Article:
Sometimes, it seems that animals are nothing more than convenient blame targets. Sars in 2003, the bird flu since 2004.

In reaction, the authorities have stepped up the culling of cats, dogs, even crows to assure the public that something is being done. This ‘cull first, talk later’ mentality only brings down stray animal population temporarily.

Killing our animals have neither solved the root causes of Sars nor bird flu, and do not address how health threats of such scale should be prevented.

In some First World countries, the Society for the Prevention of Cruelty to Animals is vested with law enforcement powers when dealing with animal abuse. Here, the SPCA only comes to mind when Singaporeans want to dispose of their unwanted pets.

In progressive societies, the welfare of all members must be considered. Animals are very much part of our society, enriching us with joy and intrinsic benefits.

Multitudes of research have shown that having pets helps lower blood pressure, teaches young children social skills, compassion, and prevents depression.

Other research have established the sinister link between animal abuse and sociopathy: intolerance, lack of compassion, family abuse, violent crimes, and murders.

Therefore, animal abuse has far-reaching implications beyond the concern of animal lovers.
To its credit, the Agri-Food and Veterinary Authority has started education campaigns on responsible pet ownership.

But animal abuse is more than just irresponsible pet ownership and Singapore cannot afford to wait for the fruits of AVA’s labour.

We need tough laws and tough enforcement to shore up the weak link in Singapore’s compassion.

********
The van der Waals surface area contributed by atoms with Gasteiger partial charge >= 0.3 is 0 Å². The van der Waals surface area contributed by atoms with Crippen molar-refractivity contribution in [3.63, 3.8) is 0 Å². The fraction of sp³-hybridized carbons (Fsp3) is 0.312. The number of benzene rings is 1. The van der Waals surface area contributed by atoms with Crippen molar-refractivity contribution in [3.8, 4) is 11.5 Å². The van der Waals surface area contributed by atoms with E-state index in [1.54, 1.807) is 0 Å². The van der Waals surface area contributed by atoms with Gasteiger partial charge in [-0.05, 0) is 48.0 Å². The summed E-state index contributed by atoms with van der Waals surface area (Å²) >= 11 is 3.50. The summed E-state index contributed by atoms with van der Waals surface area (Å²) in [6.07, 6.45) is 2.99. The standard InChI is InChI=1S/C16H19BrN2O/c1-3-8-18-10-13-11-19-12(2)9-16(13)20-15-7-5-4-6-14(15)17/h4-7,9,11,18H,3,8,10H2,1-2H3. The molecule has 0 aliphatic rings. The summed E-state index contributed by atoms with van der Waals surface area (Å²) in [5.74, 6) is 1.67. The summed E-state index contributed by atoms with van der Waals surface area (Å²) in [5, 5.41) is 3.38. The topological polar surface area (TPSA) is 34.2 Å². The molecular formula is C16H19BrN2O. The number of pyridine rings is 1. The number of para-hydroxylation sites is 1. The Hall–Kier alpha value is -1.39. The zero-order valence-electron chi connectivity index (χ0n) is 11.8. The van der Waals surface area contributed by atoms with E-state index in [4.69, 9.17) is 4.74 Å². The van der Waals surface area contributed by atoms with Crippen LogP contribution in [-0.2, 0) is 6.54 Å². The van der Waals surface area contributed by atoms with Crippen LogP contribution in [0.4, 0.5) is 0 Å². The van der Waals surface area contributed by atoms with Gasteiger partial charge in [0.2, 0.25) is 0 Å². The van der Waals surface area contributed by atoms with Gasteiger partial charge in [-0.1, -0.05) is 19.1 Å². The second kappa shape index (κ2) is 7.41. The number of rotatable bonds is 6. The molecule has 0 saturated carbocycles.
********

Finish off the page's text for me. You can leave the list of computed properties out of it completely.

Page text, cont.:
We need to stem animal abuse now.

Animals. This is their world too!

Liew Yi Xui

21/12/06 11:16 PM  
Blogger Bird Advocate said...

I wish all of you who abhor the euthanization of feral cats would consider the lives of our native fauna it saves.
Trap, neuter, abandon enables the alien pests to kill again!

26/12/06 11:27 PM  
Blogger Dawn said...

It's been shown that the main cause of wildlife being killed is people - forests that are being cleared, native animals that are being thrown out because their habitat is gone. Here's a recent article. If you've read some of the earlier discussions on this topic, there are links to articles that show that some bird species that are considered to be in the most danger are not in areas that cats inhabit and hence their disappearance has been shown to have nothing to do with cats.

In addition, what is your solution? Kill the cats? And then when new cats move in due to the vacuum effect kill them again? What of other birds that kill birds? Do we kill them too? Do we only decide certain animals are worth keeping? Whom decides?

I've always found it unusual that some bird advocates will ask for cats to be killed, just as I find it unusual that some people ask for stray dogs that attack cats to be killed. It doesn't work - and as people who love animals, one would hope that people would work for a non-violent solution to maintain all the animals, instead of killing some and killing others that we deem that we like less.

I think one thing you're overlooking is that TNRM is to maintain and control the cat population. That's something that everyone should be happy with as there will be less cats around. Killing has been shown to be unsuccessful.

27/12/06 1:10 AM